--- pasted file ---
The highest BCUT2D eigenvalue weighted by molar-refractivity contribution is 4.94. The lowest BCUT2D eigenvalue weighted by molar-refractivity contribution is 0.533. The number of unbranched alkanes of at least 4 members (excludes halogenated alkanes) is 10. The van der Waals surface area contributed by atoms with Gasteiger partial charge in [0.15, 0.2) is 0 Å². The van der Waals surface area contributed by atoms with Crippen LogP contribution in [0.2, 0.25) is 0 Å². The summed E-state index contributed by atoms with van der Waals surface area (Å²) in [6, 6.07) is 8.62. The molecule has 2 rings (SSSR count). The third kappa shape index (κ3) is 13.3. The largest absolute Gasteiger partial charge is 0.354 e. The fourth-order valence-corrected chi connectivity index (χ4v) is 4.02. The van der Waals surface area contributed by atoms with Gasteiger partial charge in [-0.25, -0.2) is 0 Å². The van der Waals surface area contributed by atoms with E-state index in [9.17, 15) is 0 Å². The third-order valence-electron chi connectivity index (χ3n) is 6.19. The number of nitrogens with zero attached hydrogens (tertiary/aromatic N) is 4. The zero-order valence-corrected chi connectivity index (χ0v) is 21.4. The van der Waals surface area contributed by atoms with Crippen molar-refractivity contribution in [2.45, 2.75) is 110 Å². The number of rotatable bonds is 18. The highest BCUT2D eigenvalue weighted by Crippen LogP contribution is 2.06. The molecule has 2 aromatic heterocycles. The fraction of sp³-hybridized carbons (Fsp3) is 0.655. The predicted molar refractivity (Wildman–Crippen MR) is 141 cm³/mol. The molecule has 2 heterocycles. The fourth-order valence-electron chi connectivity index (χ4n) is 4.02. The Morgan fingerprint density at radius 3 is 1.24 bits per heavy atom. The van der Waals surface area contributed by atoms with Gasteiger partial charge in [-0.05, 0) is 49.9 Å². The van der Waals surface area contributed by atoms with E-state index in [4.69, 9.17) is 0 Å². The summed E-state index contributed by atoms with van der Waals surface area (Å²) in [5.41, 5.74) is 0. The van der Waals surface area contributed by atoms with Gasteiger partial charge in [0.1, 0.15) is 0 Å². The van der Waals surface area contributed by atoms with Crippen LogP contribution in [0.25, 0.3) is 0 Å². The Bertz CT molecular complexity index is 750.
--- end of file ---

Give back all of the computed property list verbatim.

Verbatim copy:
The highest BCUT2D eigenvalue weighted by molar-refractivity contribution is 4.94. The lowest BCUT2D eigenvalue weighted by molar-refractivity contribution is 0.533. The number of unbranched alkanes of at least 4 members (excludes halogenated alkanes) is 10. The van der Waals surface area contributed by atoms with Gasteiger partial charge in [0.15, 0.2) is 0 Å². The van der Waals surface area contributed by atoms with Crippen LogP contribution in [0.2, 0.25) is 0 Å². The summed E-state index contributed by atoms with van der Waals surface area (Å²) in [6, 6.07) is 8.62. The molecule has 2 rings (SSSR count). The third kappa shape index (κ3) is 13.3. The largest absolute Gasteiger partial charge is 0.354 e. The fourth-order valence-corrected chi connectivity index (χ4v) is 4.02. The van der Waals surface area contributed by atoms with Gasteiger partial charge in [-0.25, -0.2) is 0 Å². The van der Waals surface area contributed by atoms with E-state index in [9.17, 15) is 0 Å². The third-order valence-electron chi connectivity index (χ3n) is 6.19. The number of nitrogens with zero attached hydrogens (tertiary/aromatic N) is 4. The zero-order valence-corrected chi connectivity index (χ0v) is 21.4. The van der Waals surface area contributed by atoms with Crippen molar-refractivity contribution in [2.45, 2.75) is 110 Å². The number of rotatable bonds is 18. The highest BCUT2D eigenvalue weighted by Crippen LogP contribution is 2.06. The molecule has 2 aromatic heterocycles. The fraction of sp³-hybridized carbons (Fsp3) is 0.655. The predicted molar refractivity (Wildman–Crippen MR) is 141 cm³/mol. The molecule has 2 heterocycles. The fourth-order valence-electron chi connectivity index (χ4n) is 4.02. The Morgan fingerprint density at radius 3 is 1.24 bits per heavy atom. The van der Waals surface area contributed by atoms with Gasteiger partial charge in [-0.05, 0) is 49.9 Å². The van der Waals surface area contributed by atoms with E-state index in [4.69, 9.17) is 0 Å². The summed E-state index contributed by atoms with van der Waals surface area (Å²) in [5.41, 5.74) is 0. The van der Waals surface area contributed by atoms with Gasteiger partial charge in [0.1, 0.15) is 0 Å². The van der Waals surface area contributed by atoms with Crippen LogP contribution in [0.25, 0.3) is 0 Å². The Bertz CT molecular complexity index is 750.